Smetana’s ‘Home’ on the River

Bedřich Smetana sits in front of his museum home

By Baia Dzagnidze

Within walking distance of the Charles Bridge, with an astonishing view of Prague Castle across the Vltava River, you’ll find the Bedřich Smetana Museum.

The display currently presented at the museum is the third permanent exhibition in the history of the museum and was opened in 1998.

Its unusual design is dedicated to Smetana, often regarded as the founder of Czech national music, and is divided into parts by subject and design.

The core of the museum collections is composed of Smetana’s memorabilia, bought in 1928, with iconography, press documents, music archives, a library, and a record library.

Touring the Maestro’s Life

After buying a ticket on the ground floor, you are asked to go upstairs to the second floor and start your journey into the maestro’s life. Near the entrance door to the exhibitions a glass plaque informs you of the basic facts of the museum, in Czech, English, and German languages. The museum also provides visitors with guided tours in Czech, English, or German, or you can borrow printed exhibition guidebooks available in Japanese, English, Swedish, French, and some other European languages.

View of the exhibition spaces, from the 'orchestra' of music stands

Smetana´s childhood, studies, the beginnings of his music career in early 19th century in Prague; and the five years he spent in Göteborg, Sweden, followed by concert tours which took him to Germany and The Netherlands is located in the Green area, where the walls and curtains are in green. Here you can see the letters, career information, pictures of family and other relatives of the maestro, as well as his marriage certificate to Kateřina Kolářová.

The next area, the Blue section, with blue ceiling and carpet, is dedicated to Smetana´s activities from 1862-1874, when he played an important role in the development of Prague´s music life. Here, textile parchments feature copies of original documents, posters, honorary diplomas, concert programs, and various pictures.

The Origin of the Pieces

The final, Pink part, deals with Smetana´s final years, when, after the onset of his deafness, he lived and worked outside Prague.

The cover of a 1919 edition of The Bartered Bride

Here you can see maestro’s piano. You can also step up onto the conductor’s podium and see several music stands arranged around it like a small orchestra. Each stand represents a major work of the maestro, and holds documents concerning the origins of the pieces, exhibited with the scores. Posters from the performances are viewable under glass.

Then, with a heavy wooden conductor’s baton, you can point a laser light at any stand; the laser triggers a different recorded excerpt from Smetana’s most famous compositions at each one.

Museum director Olga Mojžíšová explains that this section is the most popular part of the museum, attracting mainly foreign visitors. “They like to point the baton, and usually you’ll find them also waving it in the air — they can’t resist ‘conducting,’” she tells Opus Osm.

The Building as an Exhibition

When you return to the ground floor, you’ll notice the museum shop, selling CDs, books, postcards, souvenirs, and many other items connected to Bedřich Smetana’s life and work.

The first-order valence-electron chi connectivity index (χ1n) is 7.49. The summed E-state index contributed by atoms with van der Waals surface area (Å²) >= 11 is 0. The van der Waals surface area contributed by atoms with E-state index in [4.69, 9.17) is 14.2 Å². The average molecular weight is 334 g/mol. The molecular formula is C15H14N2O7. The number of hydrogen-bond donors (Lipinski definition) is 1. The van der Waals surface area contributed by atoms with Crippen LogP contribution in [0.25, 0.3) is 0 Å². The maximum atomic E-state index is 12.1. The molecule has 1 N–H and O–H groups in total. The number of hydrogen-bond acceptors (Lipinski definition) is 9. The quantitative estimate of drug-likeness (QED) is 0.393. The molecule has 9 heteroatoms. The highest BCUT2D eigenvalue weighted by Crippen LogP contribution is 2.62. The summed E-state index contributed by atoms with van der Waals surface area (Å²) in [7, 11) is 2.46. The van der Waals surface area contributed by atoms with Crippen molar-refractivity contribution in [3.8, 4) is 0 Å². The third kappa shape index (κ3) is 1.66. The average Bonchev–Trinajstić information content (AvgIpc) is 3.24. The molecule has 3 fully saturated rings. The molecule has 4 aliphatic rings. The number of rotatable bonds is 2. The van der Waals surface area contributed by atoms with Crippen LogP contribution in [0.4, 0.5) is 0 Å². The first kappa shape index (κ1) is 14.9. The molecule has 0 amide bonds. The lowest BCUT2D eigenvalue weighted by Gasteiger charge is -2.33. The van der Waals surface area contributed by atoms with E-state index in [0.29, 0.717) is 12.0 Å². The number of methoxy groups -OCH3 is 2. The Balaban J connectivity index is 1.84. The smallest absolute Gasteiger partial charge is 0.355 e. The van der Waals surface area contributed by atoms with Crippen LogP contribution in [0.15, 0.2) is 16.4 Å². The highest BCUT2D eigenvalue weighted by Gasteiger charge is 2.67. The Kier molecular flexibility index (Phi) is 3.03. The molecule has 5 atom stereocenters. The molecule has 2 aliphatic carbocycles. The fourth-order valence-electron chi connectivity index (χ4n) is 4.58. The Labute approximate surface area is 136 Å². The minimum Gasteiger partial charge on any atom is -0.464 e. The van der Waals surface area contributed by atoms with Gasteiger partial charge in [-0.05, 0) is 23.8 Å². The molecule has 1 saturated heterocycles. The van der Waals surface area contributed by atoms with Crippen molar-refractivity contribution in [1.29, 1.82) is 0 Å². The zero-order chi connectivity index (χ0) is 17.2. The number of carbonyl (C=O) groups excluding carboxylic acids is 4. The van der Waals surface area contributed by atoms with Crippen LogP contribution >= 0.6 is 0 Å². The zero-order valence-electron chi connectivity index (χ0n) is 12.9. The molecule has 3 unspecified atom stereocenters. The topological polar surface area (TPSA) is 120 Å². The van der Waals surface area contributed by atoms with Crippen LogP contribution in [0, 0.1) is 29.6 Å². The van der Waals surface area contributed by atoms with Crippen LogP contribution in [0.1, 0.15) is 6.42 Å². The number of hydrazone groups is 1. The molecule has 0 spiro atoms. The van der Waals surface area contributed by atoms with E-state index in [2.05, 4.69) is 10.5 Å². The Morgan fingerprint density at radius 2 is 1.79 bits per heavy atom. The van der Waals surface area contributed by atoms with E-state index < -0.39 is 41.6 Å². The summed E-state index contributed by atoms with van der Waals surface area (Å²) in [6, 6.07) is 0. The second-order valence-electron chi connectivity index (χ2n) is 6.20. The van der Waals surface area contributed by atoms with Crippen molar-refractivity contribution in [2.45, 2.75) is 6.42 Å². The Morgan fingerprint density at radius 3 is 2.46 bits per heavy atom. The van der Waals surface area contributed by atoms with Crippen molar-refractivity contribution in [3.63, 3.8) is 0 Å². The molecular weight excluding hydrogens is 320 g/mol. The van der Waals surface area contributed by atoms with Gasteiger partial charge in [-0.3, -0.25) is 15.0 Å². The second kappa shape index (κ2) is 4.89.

The museum (with dark red roof) was originally part of the town water works

But don’t forget to turn around and look behind you as you exit the building. It’s a Neo-Renaissance structure built in 1883-84 from plans by Antonín Wiehl. The architecture is enhanced by rich sgraffito decoration designed by Mikoláš Aleš and František Ženíšek (important Czech painters of the 19th century), related to the battles of citizens of Prague with the Swedes on Charles Bridge in 1648.

The building originally housed the Old Town Water Works, and has been loaned to the Bedřich Smetana Society since 1935 by the City of Prague. The museum was first opened to the public on May 12, 1936.

In 1976 it became one of the departments of the newly created Czech Museum of Music and in this way became a part of Prague’s National Museum.

This museum also manages the Bedřich Smetana Memorial House in a former forester’s office in the town of Jabkenice, which was ceremonially reopened in 2003.

Find the Museum

From the main intersection at the Staroměstské metro, turn left ...

and follow the crowds towards the Charles Bridge.

Instead of turning right onto the bridge, go straight through the shopping arcade (behind the guy in gray) ...

and turn right. Go past the yellow building, all the way to the end.

The museum door is inside the dark archway on the right.

Quick Review: Bedřich Smetana
*Born on March 2, 1824 in Litomyšl
*Died on May 12, 1884 in Prague.
*11th child, but first son of 18 children
*Perhaps most widely known work is Má Vlast (My Country/Fatherland)
*Composed his only symphony for the Austrian Emperor’s wedding in 1854
*His Trio in G Minor for piano, violin and cello was inspired by the death of his eldest daughter
*3 symphonic poems: Richard III, Valdštýnův Tábor (Wallenstein’s Camp) and Hakon Jarl.
*2 famous operas: The Brandenburgers in Bohemia (Braniboři v Čechách), and The Bartered Bride (Prodaná Nevěsta)

The Bedřich Smetana Museum : Novotného Lávka 1, Praha 1
Hours: Wed-Mon 10-17. Tue Closed.
Museum Website: click on English, Long-term exhibitions

Photo Credits: The Bedřich Smetana Museum, water front, the museum; the National Museum, interior exhibition space; all other locations, Mary Matz

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